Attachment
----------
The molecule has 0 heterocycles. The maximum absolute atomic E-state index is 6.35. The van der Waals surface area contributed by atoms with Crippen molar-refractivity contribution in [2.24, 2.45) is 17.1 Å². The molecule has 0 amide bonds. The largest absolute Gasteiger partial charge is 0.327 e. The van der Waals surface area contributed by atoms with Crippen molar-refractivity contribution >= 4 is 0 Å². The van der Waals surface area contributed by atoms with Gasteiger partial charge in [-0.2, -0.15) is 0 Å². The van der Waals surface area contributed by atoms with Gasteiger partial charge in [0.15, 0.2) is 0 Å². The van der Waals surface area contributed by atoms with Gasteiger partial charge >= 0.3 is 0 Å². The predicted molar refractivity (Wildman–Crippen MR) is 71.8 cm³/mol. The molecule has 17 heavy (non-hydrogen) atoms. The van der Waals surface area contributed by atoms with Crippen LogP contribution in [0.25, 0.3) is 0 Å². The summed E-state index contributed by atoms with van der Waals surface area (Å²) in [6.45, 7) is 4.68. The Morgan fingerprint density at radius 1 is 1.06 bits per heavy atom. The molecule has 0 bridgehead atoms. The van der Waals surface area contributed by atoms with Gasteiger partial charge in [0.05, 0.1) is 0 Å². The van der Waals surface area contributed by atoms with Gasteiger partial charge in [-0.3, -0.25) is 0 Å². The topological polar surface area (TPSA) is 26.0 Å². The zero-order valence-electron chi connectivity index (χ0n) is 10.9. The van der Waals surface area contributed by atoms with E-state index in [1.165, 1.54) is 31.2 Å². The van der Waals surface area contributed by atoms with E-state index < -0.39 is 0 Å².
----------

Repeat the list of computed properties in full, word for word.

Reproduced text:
The molecule has 0 heterocycles. The maximum absolute atomic E-state index is 6.35. The van der Waals surface area contributed by atoms with Crippen molar-refractivity contribution in [2.24, 2.45) is 17.1 Å². The molecule has 0 amide bonds. The largest absolute Gasteiger partial charge is 0.327 e. The van der Waals surface area contributed by atoms with Crippen molar-refractivity contribution >= 4 is 0 Å². The van der Waals surface area contributed by atoms with Gasteiger partial charge in [-0.2, -0.15) is 0 Å². The van der Waals surface area contributed by atoms with Gasteiger partial charge in [0.15, 0.2) is 0 Å². The van der Waals surface area contributed by atoms with Gasteiger partial charge >= 0.3 is 0 Å². The predicted molar refractivity (Wildman–Crippen MR) is 71.8 cm³/mol. The molecule has 17 heavy (non-hydrogen) atoms. The van der Waals surface area contributed by atoms with Crippen LogP contribution in [0.25, 0.3) is 0 Å². The summed E-state index contributed by atoms with van der Waals surface area (Å²) in [6.45, 7) is 4.68. The Morgan fingerprint density at radius 1 is 1.06 bits per heavy atom. The molecule has 0 bridgehead atoms. The van der Waals surface area contributed by atoms with Gasteiger partial charge in [0.05, 0.1) is 0 Å². The van der Waals surface area contributed by atoms with Gasteiger partial charge in [-0.3, -0.25) is 0 Å². The topological polar surface area (TPSA) is 26.0 Å². The zero-order valence-electron chi connectivity index (χ0n) is 10.9. The van der Waals surface area contributed by atoms with E-state index in [1.165, 1.54) is 31.2 Å². The van der Waals surface area contributed by atoms with E-state index < -0.39 is 0 Å².